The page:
The chemistry strand of IMPACT is focused on the generation of electrochemical sensors for cancer biomarkers that can be miniaturised and integrated onto the implantable silicon based chip system.

The aim of IMPACT is to "personalise" the delivery of radiotherapy and to monitor its effect. To meet this objective IMPACT will deliver a platform consisting of a miniaturised and wireless implantable system that monitors and interprets biomarkers that are associated directly with cancer progression and cancer cell death (apoptosis) to optimise cancer treatment.

Initially we focused in the development of a system for electrochemical detection of proteases. Proteases are enzymes that catalyse the cleavage of amide bonds at specific sites in a protein or peptide. Among their many physiological roles, these enzymes are involved in many pathophysiological conditions. These include inflammation and cancer and the enzymes involved include: thrombin, human neutrophile elastase (HNE), matrix metalloproteinases (MMPs), caspases, etc.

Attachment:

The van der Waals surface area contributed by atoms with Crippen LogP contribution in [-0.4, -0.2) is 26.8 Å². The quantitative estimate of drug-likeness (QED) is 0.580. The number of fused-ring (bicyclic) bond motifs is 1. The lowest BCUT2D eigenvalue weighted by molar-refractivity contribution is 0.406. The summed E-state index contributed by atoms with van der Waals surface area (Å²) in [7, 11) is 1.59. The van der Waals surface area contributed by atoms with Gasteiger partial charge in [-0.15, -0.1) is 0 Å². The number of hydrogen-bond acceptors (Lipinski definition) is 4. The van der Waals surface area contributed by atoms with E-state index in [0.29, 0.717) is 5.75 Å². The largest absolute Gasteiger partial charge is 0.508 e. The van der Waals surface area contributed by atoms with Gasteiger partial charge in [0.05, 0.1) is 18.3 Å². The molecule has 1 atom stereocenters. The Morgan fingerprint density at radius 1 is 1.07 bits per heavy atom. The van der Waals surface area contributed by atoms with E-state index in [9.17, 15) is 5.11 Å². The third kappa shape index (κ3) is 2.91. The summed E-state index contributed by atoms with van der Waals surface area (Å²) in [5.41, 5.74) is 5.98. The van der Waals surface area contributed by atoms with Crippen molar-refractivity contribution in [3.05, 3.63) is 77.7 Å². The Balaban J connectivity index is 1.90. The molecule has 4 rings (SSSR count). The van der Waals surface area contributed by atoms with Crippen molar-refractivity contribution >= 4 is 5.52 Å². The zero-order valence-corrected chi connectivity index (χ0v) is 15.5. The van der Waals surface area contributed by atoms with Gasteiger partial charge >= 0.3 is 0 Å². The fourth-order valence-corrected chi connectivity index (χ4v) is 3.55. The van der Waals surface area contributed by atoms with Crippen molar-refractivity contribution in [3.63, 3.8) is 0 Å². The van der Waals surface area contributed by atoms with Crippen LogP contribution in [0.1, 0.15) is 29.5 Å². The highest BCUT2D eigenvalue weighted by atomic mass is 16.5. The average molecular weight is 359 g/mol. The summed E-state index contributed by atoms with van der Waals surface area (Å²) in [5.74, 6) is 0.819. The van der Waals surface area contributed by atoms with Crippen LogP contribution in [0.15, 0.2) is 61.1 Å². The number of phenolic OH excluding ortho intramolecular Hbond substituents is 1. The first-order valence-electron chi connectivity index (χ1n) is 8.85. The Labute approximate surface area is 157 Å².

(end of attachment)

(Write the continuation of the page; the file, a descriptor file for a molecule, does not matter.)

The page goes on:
In this context, electrochemical biosensors have proved to be valuable tools - benefitting from a fast response, ease of miniaturisation (allowing the development of point-of-care devices), minimal sample preparation and high-sensitivity and selectivity. We have developed a proof-of–concept demonstrator for a peptide-based electrochemical biosensor for the detection of protease activity using self-assembled monolayers (SAMs) on gold surfaces, using the model enzyme trypsin (González-Fernández, E., et al., Biosensors and Bioelectronics (2015), bios.2015.11.088). The task is now to optimise the sensor and integrate it on silicon.

Chemistry team research illustration
Electrochemical Sensor - How it Works (Schematic) CLICK THE IMAGE FOR A LARGER VERSION